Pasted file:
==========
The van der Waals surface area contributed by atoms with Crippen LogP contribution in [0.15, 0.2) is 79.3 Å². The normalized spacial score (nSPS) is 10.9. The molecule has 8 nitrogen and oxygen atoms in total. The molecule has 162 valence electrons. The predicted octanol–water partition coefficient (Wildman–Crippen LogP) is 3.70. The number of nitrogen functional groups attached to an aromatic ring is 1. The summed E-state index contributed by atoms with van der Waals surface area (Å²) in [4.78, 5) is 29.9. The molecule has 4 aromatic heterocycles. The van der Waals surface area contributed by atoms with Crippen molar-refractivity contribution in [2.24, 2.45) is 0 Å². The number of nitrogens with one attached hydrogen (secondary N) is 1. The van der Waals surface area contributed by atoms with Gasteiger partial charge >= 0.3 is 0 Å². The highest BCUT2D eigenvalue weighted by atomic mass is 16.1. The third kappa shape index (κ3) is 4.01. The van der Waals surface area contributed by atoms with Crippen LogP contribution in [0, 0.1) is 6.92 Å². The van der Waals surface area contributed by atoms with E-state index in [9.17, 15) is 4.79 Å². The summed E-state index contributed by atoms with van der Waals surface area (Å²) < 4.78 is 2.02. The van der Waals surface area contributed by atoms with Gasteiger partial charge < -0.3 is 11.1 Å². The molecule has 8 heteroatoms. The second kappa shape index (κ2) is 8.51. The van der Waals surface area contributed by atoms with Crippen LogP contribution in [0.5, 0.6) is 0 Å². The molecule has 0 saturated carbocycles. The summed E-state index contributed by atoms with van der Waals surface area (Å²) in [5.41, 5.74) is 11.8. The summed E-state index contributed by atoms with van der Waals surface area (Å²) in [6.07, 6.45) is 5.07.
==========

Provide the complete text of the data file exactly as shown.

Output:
The van der Waals surface area contributed by atoms with Crippen LogP contribution in [0.15, 0.2) is 79.3 Å². The normalized spacial score (nSPS) is 10.9. The molecule has 8 nitrogen and oxygen atoms in total. The molecule has 162 valence electrons. The predicted octanol–water partition coefficient (Wildman–Crippen LogP) is 3.70. The number of nitrogen functional groups attached to an aromatic ring is 1. The summed E-state index contributed by atoms with van der Waals surface area (Å²) in [4.78, 5) is 29.9. The molecule has 4 aromatic heterocycles. The van der Waals surface area contributed by atoms with Crippen molar-refractivity contribution in [2.24, 2.45) is 0 Å². The number of nitrogens with one attached hydrogen (secondary N) is 1. The van der Waals surface area contributed by atoms with Gasteiger partial charge >= 0.3 is 0 Å². The highest BCUT2D eigenvalue weighted by atomic mass is 16.1. The third kappa shape index (κ3) is 4.01. The van der Waals surface area contributed by atoms with Crippen LogP contribution in [0, 0.1) is 6.92 Å². The van der Waals surface area contributed by atoms with E-state index in [9.17, 15) is 4.79 Å². The summed E-state index contributed by atoms with van der Waals surface area (Å²) < 4.78 is 2.02. The van der Waals surface area contributed by atoms with Gasteiger partial charge < -0.3 is 11.1 Å². The molecule has 8 heteroatoms. The second kappa shape index (κ2) is 8.51. The van der Waals surface area contributed by atoms with Crippen LogP contribution in [0.5, 0.6) is 0 Å². The molecule has 0 saturated carbocycles. The summed E-state index contributed by atoms with van der Waals surface area (Å²) in [5.41, 5.74) is 11.8. The summed E-state index contributed by atoms with van der Waals surface area (Å²) in [6.07, 6.45) is 5.07.